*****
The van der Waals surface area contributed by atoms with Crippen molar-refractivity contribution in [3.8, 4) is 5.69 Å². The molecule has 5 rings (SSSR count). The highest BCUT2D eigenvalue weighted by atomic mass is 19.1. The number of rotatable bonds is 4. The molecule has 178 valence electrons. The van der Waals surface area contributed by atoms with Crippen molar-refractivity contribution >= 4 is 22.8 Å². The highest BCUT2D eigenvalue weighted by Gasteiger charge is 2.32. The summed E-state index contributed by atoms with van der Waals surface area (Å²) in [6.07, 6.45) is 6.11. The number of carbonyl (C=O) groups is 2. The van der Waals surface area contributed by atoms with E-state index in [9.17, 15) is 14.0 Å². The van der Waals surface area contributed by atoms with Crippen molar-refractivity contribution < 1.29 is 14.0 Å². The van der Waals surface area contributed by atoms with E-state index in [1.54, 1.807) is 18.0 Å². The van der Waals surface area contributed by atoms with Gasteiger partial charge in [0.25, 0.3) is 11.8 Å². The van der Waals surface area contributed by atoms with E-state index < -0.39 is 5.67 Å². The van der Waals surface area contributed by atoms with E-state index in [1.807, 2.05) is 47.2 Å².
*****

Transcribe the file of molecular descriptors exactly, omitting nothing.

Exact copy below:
The van der Waals surface area contributed by atoms with Crippen molar-refractivity contribution in [3.8, 4) is 5.69 Å². The molecule has 5 rings (SSSR count). The highest BCUT2D eigenvalue weighted by atomic mass is 19.1. The number of rotatable bonds is 4. The molecule has 178 valence electrons. The van der Waals surface area contributed by atoms with Crippen molar-refractivity contribution >= 4 is 22.8 Å². The highest BCUT2D eigenvalue weighted by Gasteiger charge is 2.32. The summed E-state index contributed by atoms with van der Waals surface area (Å²) in [6.07, 6.45) is 6.11. The number of carbonyl (C=O) groups is 2. The van der Waals surface area contributed by atoms with E-state index in [9.17, 15) is 14.0 Å². The van der Waals surface area contributed by atoms with Crippen molar-refractivity contribution < 1.29 is 14.0 Å². The van der Waals surface area contributed by atoms with E-state index in [1.54, 1.807) is 18.0 Å². The van der Waals surface area contributed by atoms with Gasteiger partial charge in [0.25, 0.3) is 11.8 Å². The van der Waals surface area contributed by atoms with E-state index < -0.39 is 5.67 Å². The van der Waals surface area contributed by atoms with E-state index in [1.807, 2.05) is 47.2 Å².